McKinsey Quarterly has just released a report projecting some of the reactions by employers to the new federal health care law (Affordable Healthcare Act) and a quick look will tell you that changes are a-comin', if this report is even close to accurate.
Early on, the report gives us this:
The early-2011 survey of more than 1,300 employers across industries, geographies, and employer sizes, as well as other proprietary research, found that reform will provoke a much greater response.
• Overall, 30 percent of employers will definitely or probably stop offering ESI [employee sponsored insurance] in the years after 2014.
• Among employers with a high awareness of reform, this proportion increases to more than 50 percent, and upward of 60 percent will pursue some alternative to traditional ESI.
• At least 30 percent of employers would gain economically from dropping coverage even if they completely compensated employees for the change through other benefit offerings or higher salaries.
• Contrary to what many employers assume, more than 85 percent of employees would remain at their jobs even if their employer stopped offering ESI, although about 60 percent would expect increased compensation.
The report concludes that "Our research suggests that when employers become more aware of the new economic and social incentives embedded in the law and of the option to restructure benefits beyond dropping or keeping them, many will make dramatic changes. The Congressional Budget Office has estimated that only about 7 percent of employees currently covered by employer-sponsored insurance (ESI) will have to switch to subsidized-exchange policies in 2014."
At its most basic, says the report, "Health care reform fundamentally alters the social contract inherent in employer-sponsored medical benefits and how employees value health insurance as a form of compensation. The new law guarantees the right to health insurance regardless of an individual’s medical status."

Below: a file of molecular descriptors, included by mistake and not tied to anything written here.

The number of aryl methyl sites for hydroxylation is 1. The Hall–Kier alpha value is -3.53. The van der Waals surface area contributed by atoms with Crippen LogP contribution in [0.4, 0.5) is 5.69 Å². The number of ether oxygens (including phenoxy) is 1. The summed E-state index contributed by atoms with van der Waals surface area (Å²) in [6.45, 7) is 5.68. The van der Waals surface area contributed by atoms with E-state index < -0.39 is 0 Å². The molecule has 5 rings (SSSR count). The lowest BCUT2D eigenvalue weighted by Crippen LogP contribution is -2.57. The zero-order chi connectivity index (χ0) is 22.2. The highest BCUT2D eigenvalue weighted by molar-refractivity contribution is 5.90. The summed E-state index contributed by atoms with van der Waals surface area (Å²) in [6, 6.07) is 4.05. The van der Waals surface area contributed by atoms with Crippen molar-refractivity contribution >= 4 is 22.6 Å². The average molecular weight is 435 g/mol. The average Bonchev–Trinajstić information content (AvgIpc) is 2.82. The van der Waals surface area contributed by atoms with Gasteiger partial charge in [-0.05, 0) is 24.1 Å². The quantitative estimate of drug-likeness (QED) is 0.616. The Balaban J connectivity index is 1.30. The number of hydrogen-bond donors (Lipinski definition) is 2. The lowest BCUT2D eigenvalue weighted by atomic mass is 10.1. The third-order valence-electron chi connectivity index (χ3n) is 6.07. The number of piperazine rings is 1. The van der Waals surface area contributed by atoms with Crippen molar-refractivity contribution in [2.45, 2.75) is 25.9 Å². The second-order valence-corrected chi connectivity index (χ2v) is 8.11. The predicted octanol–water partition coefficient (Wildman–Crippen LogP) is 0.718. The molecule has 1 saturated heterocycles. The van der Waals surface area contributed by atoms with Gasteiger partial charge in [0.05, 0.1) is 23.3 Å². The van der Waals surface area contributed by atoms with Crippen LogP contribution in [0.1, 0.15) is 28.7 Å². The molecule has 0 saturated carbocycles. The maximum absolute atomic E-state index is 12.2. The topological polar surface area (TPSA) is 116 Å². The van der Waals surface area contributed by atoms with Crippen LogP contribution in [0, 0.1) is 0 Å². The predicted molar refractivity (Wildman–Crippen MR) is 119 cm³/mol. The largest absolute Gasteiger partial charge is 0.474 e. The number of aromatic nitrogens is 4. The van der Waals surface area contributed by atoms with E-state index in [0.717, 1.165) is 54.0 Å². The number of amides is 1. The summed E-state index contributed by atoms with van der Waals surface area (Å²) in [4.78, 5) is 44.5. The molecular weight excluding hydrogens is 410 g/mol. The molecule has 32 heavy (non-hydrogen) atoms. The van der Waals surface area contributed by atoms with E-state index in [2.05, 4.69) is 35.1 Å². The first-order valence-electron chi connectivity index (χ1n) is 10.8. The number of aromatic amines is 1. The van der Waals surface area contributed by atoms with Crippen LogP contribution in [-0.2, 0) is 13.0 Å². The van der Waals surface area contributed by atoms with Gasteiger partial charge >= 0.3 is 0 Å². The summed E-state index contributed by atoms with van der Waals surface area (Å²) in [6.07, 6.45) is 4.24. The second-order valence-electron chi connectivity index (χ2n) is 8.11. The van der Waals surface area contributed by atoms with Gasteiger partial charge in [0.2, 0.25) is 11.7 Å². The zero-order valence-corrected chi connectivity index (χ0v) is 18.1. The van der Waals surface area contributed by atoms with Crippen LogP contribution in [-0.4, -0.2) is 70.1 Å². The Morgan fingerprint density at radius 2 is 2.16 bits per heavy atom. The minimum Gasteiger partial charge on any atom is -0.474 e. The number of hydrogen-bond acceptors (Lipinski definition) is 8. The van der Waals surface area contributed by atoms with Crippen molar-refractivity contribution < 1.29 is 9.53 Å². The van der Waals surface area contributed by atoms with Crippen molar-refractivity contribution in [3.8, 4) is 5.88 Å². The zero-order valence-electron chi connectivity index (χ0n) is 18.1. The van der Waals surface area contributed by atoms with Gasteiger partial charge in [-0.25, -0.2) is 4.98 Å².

Here's one of the major changes: "A Congressional Budget Office report estimated that only 9 million to 10 million people, or about 7 percent of employees, currently covered by ESI would have to switch to subsidized exchange policies in 2014. Most surveys of employers likewise show relatively low interest in shifting employees from traditional ESI.
"Our survey found, however, that 45 to 50 percent of employers say they will definitely or probably pursue alternatives to ESI in the years after 2014. Those alternatives include dropping coverage, offering it through a defined-contribution model, or in effect offering it only to certain employees. More than 30 percent of employers overall, and 28 percent of large ones, say they will definitely or probably drop coverage after 2014."
Fact is, there will be significant changes. But isn't that what the law was meant to do? A number of years ago my friend Dick Robers, a visionary in our midst, strongly recommended that employers simply drop health care coverage for workers and pay them to take care of their own insurance needs or simply put the money away to self-insure. He believed--and my guess is he still believes--that the sudden drop in income would force insurance companies to make dramatic--and needed--changes to the way they do business. My guess is he's right and that the new federal law takes at least a small step in that direction.
This is either going to work or it is not, but it will be different from what we are experiencing. The definition of insanity is to continue what you're doing and expect change. Change comes by changing. And I don't think many of us will say we don't need change in this area.